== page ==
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Problem Gambling and Gambling Addictions: An Introduction

Written by Marissa Thompson, CCPRD Project Associate

At the Kenneth Young Center, we recently received a new grant to create programming to support those in recovery from problem gambling. When it comes to addiction, not many people know that addiction can take many forms. Traditionally, people have thought of addictive behaviors such as substance use, or alcoholism. Today, research shows that addictive behaviors can include many different activities that can impact a person’s life. Gambling, similar to drugs or alcohol, stimulates the pleasure-seeking and reward system parts of the brain that can lead to addiction. Gambling can take place in many forms including: slot games, sports betting, participating in the lottery and casino table games such as Poker. Gambling as an action means that someone is willing to risk something of value in the hope of getting something of higher value in return.

Gambling problems can affect people from many different backgrounds. People of all ages, socioeconomic backgrounds and genders can fall victim to a gambling addiction. Gambling addiction—also known as pathological gambling, compulsive gambling or gambling disorder—is an impulse-control disorder. This means that a person cannot control the urge or impulse to gamble, even if they know the possibility of negative consequences. When discussing the most common outcome of a gambling addiction most people consider the financial consequences of gambling, when a person loses more money than they can afford to gamble. This can create a vicious cycle of gambling in order to make the money back, something referred to as “chasing losses”. In addition to the financial consequences, people dealing with a gambling addiction can lose their job, suffer relationship problems and even experience homelessness.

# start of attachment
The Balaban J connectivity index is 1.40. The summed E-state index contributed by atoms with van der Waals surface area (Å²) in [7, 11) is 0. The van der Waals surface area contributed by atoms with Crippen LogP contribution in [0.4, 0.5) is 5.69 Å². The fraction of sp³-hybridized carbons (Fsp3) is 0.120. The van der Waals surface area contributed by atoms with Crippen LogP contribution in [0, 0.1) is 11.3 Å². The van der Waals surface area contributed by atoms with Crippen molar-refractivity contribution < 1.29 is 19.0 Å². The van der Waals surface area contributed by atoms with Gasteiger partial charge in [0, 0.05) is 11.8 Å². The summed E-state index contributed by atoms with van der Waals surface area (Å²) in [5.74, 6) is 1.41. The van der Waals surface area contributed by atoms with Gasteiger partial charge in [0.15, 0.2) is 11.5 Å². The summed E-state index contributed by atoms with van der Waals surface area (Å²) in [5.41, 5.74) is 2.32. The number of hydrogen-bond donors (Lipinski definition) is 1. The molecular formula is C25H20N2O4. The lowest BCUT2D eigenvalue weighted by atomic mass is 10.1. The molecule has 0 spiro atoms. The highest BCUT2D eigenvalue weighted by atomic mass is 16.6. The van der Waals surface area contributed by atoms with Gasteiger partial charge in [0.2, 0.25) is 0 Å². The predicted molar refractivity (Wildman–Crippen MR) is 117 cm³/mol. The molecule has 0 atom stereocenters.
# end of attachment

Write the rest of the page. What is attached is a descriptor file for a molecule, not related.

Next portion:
Additionally, people can have a gambling problem that doesn’t inherently spiral out of control. Problem gambling is any gambling behavior that disrupts a person’s day to day life. If a person is preoccupied with gambling, gambling despite knowing serious consequences, spending an inappropriate amount of time and money on gambling, these may be signs of a gambling problem. Although both titles are often used interchangeably, addiction specialists define the main difference between a gambling addiction and a gambling problem so that a person with a gambling addiction may need additional support such as an intervention in order to reduce their impulsive behaviors.

Like many addictive behaviors, gambling problems often pair with other mental health issues such as depression, anxiety, bipolar disorder and substance use. Treatment geared towards addictive behaviors has become more accessible in recent years. Research shows that most addictive behaviors, including gambling, can be treated successfully with a combination of therapeutic and pharmaceutical treatments. If you or someone you love has been struggling with a gambling addiction or problem, it’s never too early, or late, to reach out for help.

Looking for support with gambling? You have resources!

- Call or text National Problem Gambling Hotline at 1-800-522-4700

- Learn more at the Helpline about problem gambling, symptoms, and ways to recover

- Join a virtual SMART Recovery meeting through the Kenneth Young Center

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